Longtime entrepreneur Peter Kuperman oversees operations at Hatch Canada as its founder and CEO. Under his guidance, the company teaches kids how to code via camps, events, and school programs. Since starting the company in 2014, Peter Kuperman has helped it grow by 13 percent month over month.
One of Hatch Canada’s many events is the Coding All-Stars Gala. An annual coding fair, Coding All-Stars is designed for all children who are interested in technology. The event is open to students of any skill level, and attendees don’t necessarily need to be from Hatch Canada. During each Coding All-Stars Gala, attendees are given the opportunity to view coding projects completed during Hatch’s prior season and try out some of the company’s robots. Children can also participate in coding games to win prizes and explore some of the company’s favorite student projects created during its $5 Fridays workshops.
In addition to these activities, Hatch Canada hosts a Coding All-Stars Competition during its annual gala. A team-based coding competition, this hack-a-thon challenges participants to create a web application that matches the day’s themes. Kids who participate in the Coding All-Stars Competition not only have the opportunity to create unique work and improve their teamwork, but can also receive mentorship from industry professionals and experienced Hatch coders.
Founder and CEO of Hatch Canada, Peter Kuperman, and his team provide a mastery-based coding education for kids. He established the business in 2014 and has created a library of more than 600 projects for students. Peter Kuperman recently spoke about coding education for children and discussed several coding toys in a video from CTV News. Dedicated to giving kids a high-quality coding education, Hatch Canada offers school programs, camps, and weekly classes.
Meanwhile, Hatch Alpha courses allow students to solve real-world problems. These courses are divided into three parts: Basic Python, Advanced Python Topics, and Alpha Projects. Each of these parts lasts two months and provides students with a chance to form teams and compete in computing tournaments. With these three parts, Hatch Alpha teaches everything from basic “if” statements and loops to graph theory. Classes last two hours and are designed to help students gain acceptance into top universities and other competitive academic programs.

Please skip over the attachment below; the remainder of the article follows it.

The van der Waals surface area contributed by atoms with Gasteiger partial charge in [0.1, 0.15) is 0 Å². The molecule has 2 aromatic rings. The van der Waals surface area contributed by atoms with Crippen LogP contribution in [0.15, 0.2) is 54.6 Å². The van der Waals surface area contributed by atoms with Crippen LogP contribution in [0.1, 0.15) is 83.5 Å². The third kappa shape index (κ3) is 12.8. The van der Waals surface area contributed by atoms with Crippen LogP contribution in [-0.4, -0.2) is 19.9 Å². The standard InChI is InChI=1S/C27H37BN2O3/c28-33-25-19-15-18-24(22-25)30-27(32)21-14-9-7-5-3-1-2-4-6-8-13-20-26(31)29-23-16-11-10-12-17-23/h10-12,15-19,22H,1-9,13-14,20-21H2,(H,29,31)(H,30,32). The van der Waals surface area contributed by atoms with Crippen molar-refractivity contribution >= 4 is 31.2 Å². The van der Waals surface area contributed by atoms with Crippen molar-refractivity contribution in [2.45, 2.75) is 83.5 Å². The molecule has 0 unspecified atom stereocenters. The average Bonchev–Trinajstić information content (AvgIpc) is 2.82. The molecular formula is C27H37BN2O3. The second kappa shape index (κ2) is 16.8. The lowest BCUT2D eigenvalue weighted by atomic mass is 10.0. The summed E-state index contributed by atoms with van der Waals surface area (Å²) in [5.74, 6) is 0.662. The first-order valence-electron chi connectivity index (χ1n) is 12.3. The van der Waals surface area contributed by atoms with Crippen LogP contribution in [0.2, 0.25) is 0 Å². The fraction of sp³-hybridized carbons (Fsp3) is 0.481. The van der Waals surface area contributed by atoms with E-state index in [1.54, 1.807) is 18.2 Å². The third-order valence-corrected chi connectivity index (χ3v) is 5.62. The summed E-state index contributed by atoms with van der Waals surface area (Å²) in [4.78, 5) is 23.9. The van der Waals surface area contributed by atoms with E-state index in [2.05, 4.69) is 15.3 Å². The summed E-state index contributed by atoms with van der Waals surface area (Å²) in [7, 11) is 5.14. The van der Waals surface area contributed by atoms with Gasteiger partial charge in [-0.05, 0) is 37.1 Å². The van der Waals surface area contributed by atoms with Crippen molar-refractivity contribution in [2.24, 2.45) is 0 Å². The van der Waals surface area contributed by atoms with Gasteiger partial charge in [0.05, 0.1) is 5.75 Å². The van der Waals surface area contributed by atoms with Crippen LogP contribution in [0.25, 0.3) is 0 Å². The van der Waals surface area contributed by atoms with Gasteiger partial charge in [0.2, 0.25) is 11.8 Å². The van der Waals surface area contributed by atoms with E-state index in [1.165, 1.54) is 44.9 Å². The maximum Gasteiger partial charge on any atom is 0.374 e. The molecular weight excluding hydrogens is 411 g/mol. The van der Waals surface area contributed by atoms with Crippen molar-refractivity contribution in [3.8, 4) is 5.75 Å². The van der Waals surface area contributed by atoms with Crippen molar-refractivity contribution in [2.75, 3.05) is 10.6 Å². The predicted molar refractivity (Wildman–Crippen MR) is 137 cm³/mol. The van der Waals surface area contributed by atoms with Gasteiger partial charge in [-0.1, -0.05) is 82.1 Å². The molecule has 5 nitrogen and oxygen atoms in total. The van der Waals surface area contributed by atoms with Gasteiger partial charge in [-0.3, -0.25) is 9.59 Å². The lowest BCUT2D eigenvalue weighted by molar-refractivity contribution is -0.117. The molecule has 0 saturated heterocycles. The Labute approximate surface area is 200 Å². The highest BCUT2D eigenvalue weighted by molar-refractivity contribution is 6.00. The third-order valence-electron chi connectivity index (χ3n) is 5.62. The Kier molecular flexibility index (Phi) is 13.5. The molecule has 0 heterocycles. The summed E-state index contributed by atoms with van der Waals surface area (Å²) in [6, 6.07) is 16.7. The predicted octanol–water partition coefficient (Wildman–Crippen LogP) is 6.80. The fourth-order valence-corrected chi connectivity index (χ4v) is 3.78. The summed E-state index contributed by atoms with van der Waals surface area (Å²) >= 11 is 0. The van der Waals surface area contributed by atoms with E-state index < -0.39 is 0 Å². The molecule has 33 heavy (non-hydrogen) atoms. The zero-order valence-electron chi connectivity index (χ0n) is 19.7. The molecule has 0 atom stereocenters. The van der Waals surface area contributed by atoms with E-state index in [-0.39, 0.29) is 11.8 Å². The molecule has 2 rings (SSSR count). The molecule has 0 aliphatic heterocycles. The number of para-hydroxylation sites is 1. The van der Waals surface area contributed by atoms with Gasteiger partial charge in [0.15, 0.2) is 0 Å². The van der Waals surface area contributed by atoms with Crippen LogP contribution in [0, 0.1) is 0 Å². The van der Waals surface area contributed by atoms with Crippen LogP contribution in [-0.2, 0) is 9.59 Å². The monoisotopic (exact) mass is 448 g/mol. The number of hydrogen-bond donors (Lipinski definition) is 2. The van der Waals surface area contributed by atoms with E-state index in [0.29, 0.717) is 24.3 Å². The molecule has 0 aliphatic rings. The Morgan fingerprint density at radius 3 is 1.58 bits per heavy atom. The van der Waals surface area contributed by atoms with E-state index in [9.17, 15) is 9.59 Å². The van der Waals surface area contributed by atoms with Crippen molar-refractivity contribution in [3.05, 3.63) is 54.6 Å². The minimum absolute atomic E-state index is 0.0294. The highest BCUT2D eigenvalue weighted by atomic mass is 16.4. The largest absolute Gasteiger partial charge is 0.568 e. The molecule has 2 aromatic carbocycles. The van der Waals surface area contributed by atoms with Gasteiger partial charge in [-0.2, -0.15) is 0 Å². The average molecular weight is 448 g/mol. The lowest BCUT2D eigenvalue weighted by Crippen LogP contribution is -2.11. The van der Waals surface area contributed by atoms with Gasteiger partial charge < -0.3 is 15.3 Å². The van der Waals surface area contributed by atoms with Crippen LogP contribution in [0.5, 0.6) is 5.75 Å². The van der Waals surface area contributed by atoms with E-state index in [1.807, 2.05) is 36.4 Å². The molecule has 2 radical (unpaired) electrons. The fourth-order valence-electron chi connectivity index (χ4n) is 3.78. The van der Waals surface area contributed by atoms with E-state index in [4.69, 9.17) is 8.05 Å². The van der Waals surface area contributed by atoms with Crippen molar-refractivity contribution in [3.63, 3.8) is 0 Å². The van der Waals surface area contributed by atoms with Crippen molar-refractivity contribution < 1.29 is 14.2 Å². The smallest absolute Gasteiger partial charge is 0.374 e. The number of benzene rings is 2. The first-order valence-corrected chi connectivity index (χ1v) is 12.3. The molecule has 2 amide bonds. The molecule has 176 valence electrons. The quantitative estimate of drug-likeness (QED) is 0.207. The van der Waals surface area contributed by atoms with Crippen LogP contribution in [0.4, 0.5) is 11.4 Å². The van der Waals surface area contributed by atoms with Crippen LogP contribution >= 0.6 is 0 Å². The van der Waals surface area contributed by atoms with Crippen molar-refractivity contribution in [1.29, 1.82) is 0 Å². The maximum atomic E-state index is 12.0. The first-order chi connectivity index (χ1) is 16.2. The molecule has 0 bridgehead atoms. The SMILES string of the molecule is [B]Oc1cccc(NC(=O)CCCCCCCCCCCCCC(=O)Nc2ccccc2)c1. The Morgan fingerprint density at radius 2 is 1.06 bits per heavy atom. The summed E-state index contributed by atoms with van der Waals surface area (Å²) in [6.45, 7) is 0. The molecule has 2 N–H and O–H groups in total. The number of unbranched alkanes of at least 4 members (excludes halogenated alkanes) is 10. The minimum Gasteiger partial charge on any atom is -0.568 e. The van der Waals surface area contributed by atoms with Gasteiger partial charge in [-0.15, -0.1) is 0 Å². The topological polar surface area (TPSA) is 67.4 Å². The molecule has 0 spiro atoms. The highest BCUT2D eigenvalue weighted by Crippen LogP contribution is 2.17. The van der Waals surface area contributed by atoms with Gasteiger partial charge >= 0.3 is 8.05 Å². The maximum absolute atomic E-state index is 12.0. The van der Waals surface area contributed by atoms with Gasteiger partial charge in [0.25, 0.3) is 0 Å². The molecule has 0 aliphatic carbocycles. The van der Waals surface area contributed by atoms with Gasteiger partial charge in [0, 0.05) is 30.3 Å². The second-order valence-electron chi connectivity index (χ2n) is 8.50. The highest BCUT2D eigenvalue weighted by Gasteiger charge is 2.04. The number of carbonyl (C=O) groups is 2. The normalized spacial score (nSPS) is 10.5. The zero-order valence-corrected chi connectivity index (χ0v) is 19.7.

Grow a Business
For more than three years, Peter Kuperman has been leading Hatch Canada as founder and CEO. Under his leadership, the company uses a progressive, mastery-based curriculum to teach children how to code. Peter Kuperman has grown Hatch Canada by at least 13 percent every month since starting his business.
For most business owners, growing a business can be difficult, but growth is necessary for the success of a company. Following are a few ways business owners can grow their companies.
1. Open another location. For many businesses, this is the first approach to growing the company. Opening a second location can expand a company’s client base and improve operations. Before attempting this, business owners must do a great deal of research, checking trends in the industry and ensuring they have stable growth.
2. License a product. Branded services or products offer a low-cost, low-risk option for growing a business. By licensing a service or product, companies can increase their profits and expand the number of consumers they reach. When entering into a licensing deal, business owners need a competent attorney to ensure they do not lose control of their product.
3. Diversify. This growth option helps companies increase sales, improve profit margins, and serve more consumers. Depending on the company and its industry, owners can diversify by selling services or products that complement their primary offering.
Peter Kuperman serves as the chief executive officer of Hatch Canada, which teaches children how to code. Although he founded the company in 2014, Peter Kuperman has displayed an entrepreneurial spirit through much of his adult life. He researched and invested in real estate at the age of 18 and sold plug adapters to fellow students during his time at the University of Pennsylvania.
Owning your own business is a dream for many, but not everyone has the entrepreneurial spirit. Following are three early signs that you or someone you know has the spirit of an entrepreneur:
1. High self-control. The ability to take an idea and run with it is a trademark of entrepreneurs, and it requires self-control. Many entrepreneurs have a history of rallying people or creating groups with a specific cause. They are typically capable of persisting despite failure and of managing money and activities well.
2. Capacity for risk. Although this might seem to contradict the above sign, many entrepreneurs are unhappy with how things currently are, so they seek to change them. Creating a new business or product is a risky endeavor. Entrepreneurs are not afraid to take this risk, and often find themselves asking for forgiveness rather than permission.
3. Creativity: It is rare that entrepreneurs start out with every resource they need to create a successful company. Creativity allows entrepreneurs to find new, possibly better, ways of doing things and proves extremely valuable in helping a business stand out from the competition.